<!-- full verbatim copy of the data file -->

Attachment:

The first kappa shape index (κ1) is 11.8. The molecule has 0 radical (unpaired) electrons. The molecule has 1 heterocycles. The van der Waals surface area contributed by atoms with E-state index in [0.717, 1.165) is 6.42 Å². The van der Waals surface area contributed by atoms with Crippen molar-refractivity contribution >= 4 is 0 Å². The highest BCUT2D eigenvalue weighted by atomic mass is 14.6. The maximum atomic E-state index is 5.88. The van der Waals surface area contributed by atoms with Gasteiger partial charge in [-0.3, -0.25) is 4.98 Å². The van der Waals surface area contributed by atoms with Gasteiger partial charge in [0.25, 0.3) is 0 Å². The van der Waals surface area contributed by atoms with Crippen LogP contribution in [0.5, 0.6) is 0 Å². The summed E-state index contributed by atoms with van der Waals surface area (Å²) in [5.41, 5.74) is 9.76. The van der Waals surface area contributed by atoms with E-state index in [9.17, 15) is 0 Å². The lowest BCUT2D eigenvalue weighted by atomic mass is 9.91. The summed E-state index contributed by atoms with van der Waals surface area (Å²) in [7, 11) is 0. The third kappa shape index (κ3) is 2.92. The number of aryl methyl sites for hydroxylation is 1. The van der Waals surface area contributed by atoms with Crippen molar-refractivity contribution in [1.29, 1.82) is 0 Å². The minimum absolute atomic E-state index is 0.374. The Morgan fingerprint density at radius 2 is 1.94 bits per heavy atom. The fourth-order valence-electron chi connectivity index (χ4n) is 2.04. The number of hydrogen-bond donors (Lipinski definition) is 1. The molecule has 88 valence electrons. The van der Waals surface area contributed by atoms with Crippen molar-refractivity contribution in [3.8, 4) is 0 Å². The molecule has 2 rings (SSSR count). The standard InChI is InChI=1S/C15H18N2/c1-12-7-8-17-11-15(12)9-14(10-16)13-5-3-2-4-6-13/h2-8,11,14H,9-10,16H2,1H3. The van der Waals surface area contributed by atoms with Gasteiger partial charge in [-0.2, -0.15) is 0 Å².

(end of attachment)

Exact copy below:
The first kappa shape index (κ1) is 11.8. The molecule has 0 radical (unpaired) electrons. The molecule has 1 heterocycles. The van der Waals surface area contributed by atoms with E-state index in [0.717, 1.165) is 6.42 Å². The van der Waals surface area contributed by atoms with Crippen molar-refractivity contribution >= 4 is 0 Å². The highest BCUT2D eigenvalue weighted by atomic mass is 14.6. The maximum atomic E-state index is 5.88. The van der Waals surface area contributed by atoms with Gasteiger partial charge in [-0.3, -0.25) is 4.98 Å². The van der Waals surface area contributed by atoms with Gasteiger partial charge in [0.25, 0.3) is 0 Å². The van der Waals surface area contributed by atoms with Crippen LogP contribution in [0.5, 0.6) is 0 Å². The summed E-state index contributed by atoms with van der Waals surface area (Å²) in [5.41, 5.74) is 9.76. The van der Waals surface area contributed by atoms with E-state index in [9.17, 15) is 0 Å². The lowest BCUT2D eigenvalue weighted by atomic mass is 9.91. The summed E-state index contributed by atoms with van der Waals surface area (Å²) in [7, 11) is 0. The third kappa shape index (κ3) is 2.92. The number of aryl methyl sites for hydroxylation is 1. The van der Waals surface area contributed by atoms with Crippen molar-refractivity contribution in [1.29, 1.82) is 0 Å². The minimum absolute atomic E-state index is 0.374. The Morgan fingerprint density at radius 2 is 1.94 bits per heavy atom. The fourth-order valence-electron chi connectivity index (χ4n) is 2.04. The number of hydrogen-bond donors (Lipinski definition) is 1. The molecule has 88 valence electrons. The van der Waals surface area contributed by atoms with Crippen molar-refractivity contribution in [3.8, 4) is 0 Å². The molecule has 2 rings (SSSR count). The standard InChI is InChI=1S/C15H18N2/c1-12-7-8-17-11-15(12)9-14(10-16)13-5-3-2-4-6-13/h2-8,11,14H,9-10,16H2,1H3. The van der Waals surface area contributed by atoms with Gasteiger partial charge in [-0.2, -0.15) is 0 Å².